Customs brokers exempt from PPA accreditation for 3 years

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  • Customs brokers are exempt from the Philippine Ports Authority accreditation and permit requirements for three years instead of one year
  • The revised guidelines are contained in PPA Administrative Order No. 04-2023, which extended the validity of the Certificate of Exemption for licensed customs brokers from one year to three years from the issue date
  • The order took effect on June 27

Customs brokers are exempt from the Philippine Ports Authority (PPA) accreditation and permit requirements for longer — three years instead of one year.

The revised ruling is contained in PPA Administrative Order (AO) No. 04-2023, which extended the validity of the Certificate of Exemption (COE) for licensed customs brokers from one year to three years from the issue date. The order took effect on June 27.

Under AO 04-2023, instead of a non-refundable evaluation fee of P500, the COE processing fee will now be P500. PPA also introduced a P200 fee for replacement of lost or damaged COE, and a P300 amendment fee. These fees are value-added tax exclusive.

AO 04-2023 repeals AO 07-2019, which granted licensed customs brokers exemption from PPA accreditation requirement under AO 06-2019. The latter requires all port service providers to secure accreditation from PPA before the award of port services contract or permit to operate (PTO) is issued.

Under AO 04-2023, licensed customs brokers are exempt from securing accreditation and PTO provided they are engaged only in customs broking. But to avail of the exemption, they should secure a COE from PPA.

Instead of applying with the PPA port management office that has jurisdiction over the ports where the customs broker intends to provide services, the broker should now file for exemption at the Port Operations and Services Department at the PPA head office under AO 04-2023. The COE should be issued by the PPA general manager.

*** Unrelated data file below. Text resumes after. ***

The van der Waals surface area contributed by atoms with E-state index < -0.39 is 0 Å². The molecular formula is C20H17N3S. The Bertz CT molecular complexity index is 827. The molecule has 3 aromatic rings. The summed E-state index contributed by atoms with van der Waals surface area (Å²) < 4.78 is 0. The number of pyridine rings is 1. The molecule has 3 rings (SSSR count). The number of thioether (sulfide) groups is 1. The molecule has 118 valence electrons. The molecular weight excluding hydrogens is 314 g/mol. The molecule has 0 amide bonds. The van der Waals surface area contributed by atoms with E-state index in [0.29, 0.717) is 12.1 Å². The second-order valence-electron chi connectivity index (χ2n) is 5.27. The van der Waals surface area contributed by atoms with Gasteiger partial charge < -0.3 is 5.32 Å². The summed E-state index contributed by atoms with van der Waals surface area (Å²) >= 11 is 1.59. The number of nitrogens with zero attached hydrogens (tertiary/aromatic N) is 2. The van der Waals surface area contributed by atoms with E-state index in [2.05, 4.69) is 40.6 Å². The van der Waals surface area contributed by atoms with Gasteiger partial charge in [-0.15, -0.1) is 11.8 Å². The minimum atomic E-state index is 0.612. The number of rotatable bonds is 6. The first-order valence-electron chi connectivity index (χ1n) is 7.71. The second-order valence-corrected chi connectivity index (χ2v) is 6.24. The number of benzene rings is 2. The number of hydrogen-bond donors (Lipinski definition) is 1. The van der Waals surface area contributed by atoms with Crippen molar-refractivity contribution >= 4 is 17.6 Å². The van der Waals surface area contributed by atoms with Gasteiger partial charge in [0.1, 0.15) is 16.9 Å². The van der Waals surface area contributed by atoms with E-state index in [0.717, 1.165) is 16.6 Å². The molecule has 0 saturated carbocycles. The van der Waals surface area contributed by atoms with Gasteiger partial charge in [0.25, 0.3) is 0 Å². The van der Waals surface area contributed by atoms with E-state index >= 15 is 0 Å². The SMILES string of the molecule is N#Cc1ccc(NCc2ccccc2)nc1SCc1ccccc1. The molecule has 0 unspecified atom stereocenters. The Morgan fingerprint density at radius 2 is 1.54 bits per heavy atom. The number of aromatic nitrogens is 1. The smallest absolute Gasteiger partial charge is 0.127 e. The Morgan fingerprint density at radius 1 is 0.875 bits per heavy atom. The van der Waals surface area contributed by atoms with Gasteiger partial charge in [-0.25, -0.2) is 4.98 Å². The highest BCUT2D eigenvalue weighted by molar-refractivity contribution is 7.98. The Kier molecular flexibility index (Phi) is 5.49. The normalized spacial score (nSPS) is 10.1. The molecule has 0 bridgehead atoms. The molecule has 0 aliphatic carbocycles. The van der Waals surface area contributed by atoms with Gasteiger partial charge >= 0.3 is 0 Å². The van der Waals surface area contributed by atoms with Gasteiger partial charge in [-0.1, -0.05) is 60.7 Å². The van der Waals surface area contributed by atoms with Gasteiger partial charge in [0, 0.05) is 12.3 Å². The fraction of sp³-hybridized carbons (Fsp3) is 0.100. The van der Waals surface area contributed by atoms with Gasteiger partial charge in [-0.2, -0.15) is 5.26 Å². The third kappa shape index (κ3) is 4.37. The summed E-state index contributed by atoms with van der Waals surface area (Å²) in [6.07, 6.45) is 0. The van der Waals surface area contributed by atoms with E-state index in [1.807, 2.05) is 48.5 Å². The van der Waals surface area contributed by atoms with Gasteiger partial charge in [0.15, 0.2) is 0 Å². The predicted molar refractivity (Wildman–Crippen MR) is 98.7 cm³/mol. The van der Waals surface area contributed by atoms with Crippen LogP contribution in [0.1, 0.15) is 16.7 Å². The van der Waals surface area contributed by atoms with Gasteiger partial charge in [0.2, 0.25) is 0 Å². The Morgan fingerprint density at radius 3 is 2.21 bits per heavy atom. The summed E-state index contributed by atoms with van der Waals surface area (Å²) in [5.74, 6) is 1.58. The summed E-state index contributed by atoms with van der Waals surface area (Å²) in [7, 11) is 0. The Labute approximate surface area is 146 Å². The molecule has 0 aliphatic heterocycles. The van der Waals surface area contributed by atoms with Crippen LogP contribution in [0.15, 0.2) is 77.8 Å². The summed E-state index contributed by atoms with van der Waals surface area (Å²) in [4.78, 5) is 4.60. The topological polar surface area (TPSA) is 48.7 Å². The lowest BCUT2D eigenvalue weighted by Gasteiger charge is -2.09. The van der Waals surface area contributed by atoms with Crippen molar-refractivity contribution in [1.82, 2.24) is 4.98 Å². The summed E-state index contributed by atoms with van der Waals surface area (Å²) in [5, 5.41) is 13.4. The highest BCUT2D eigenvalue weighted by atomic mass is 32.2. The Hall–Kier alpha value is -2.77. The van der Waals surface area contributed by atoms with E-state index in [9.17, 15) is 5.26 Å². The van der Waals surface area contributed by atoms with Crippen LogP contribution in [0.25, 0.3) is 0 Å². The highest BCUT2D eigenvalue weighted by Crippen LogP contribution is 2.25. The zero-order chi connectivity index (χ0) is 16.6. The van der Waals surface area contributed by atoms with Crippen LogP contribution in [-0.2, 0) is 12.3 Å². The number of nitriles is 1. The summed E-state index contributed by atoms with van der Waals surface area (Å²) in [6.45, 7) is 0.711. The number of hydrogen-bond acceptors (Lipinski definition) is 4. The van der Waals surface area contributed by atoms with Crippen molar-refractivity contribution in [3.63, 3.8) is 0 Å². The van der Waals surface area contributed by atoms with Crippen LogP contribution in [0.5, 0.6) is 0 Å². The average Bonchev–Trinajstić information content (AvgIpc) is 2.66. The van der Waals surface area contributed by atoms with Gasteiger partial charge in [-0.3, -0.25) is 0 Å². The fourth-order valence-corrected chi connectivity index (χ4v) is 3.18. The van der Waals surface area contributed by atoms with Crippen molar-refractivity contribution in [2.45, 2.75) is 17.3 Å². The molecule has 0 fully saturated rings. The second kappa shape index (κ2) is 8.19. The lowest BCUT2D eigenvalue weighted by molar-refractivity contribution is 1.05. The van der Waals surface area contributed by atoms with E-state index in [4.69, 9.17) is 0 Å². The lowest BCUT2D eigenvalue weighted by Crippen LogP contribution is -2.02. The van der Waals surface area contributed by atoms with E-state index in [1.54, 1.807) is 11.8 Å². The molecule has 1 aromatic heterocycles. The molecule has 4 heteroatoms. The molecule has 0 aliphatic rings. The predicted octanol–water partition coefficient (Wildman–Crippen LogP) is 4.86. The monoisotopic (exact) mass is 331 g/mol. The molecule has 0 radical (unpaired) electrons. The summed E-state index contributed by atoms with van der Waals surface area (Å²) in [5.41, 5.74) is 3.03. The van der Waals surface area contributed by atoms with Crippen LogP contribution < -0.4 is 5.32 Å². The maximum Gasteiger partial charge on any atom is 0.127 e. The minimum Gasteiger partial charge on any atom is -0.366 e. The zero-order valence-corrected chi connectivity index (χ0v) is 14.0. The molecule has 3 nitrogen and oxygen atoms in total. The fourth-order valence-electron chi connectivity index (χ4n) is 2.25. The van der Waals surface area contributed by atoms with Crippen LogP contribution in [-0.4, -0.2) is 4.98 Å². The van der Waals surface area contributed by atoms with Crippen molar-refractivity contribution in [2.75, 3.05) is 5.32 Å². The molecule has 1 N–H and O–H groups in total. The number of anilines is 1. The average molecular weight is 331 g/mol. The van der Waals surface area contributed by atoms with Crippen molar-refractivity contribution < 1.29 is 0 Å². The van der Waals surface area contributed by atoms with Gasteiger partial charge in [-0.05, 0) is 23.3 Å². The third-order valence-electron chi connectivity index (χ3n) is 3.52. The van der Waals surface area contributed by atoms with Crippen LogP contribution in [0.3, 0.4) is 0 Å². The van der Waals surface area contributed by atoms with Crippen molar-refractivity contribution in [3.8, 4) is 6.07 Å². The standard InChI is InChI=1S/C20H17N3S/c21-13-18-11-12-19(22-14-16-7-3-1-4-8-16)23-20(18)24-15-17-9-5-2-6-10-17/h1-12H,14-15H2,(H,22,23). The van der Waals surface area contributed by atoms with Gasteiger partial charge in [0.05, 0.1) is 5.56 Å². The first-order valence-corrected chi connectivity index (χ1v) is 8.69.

The COE is valid in all ports, including private ports, under the jurisdiction of PPA.

AO 04-2023 also added a condition in seeking exemption – that a customs brokers applying for exemption should not have an outstanding account and pending legal case with PPA.

Other conditions remain, such as customs brokers engaged in the provision of port service or port ancillary service are not exempted and are required to secure accreditation from PPA, and that customs brokers applying for a Permit to Occupy for the purpose of leasing an office within the port or while holding office inside the port are not exempted and should still comply with applicable PPA issuances.

Further, the customs broker is not exempted from port security/gate procedures and must secure pedestrian/vehicle pass. The COE should be used in securing pedestrian/vehicle pass.

For the documentary requirements, PPA is still requiring customs brokers to provide a photocopy of their Professional Regulation Commission (PRC) identification card and a certified list of regular clients served at the port, except now the latter has to be notarized.

AO 04-2023 has removed the requirement for a Certificate of Good Standing from the PRC and a reputable organization, such as the Chamber of Customs Brokers Inc.

The agency now requires a duly filled out and signed application form for exemption instead of a letter of request.

The PPA Board approved in 2019 customs brokers’ plea for exemption from accreditation under AO No. 06-2019.

CCBI earlier said customs brokers are not considered port service providers and that their profession “is not covered by the scope and coverage under Section 2 of PPA AO 06-2019.”

This is so, CCBI said, because customs brokers’ scope of practice “is clearly provided under Section 6 of Republic Act 9280, or The Customs Brokers Act of 2004, which is only associated with imported and exported goods under Customs jurisdiction.”

Last January, PPA issued Memorandum Order No. 02-2023 clarifying the exemption of licensed customs brokers from the requirements of accreditation and PTO as some in the profession were still unaware of their exemption. – Roumina Pablo

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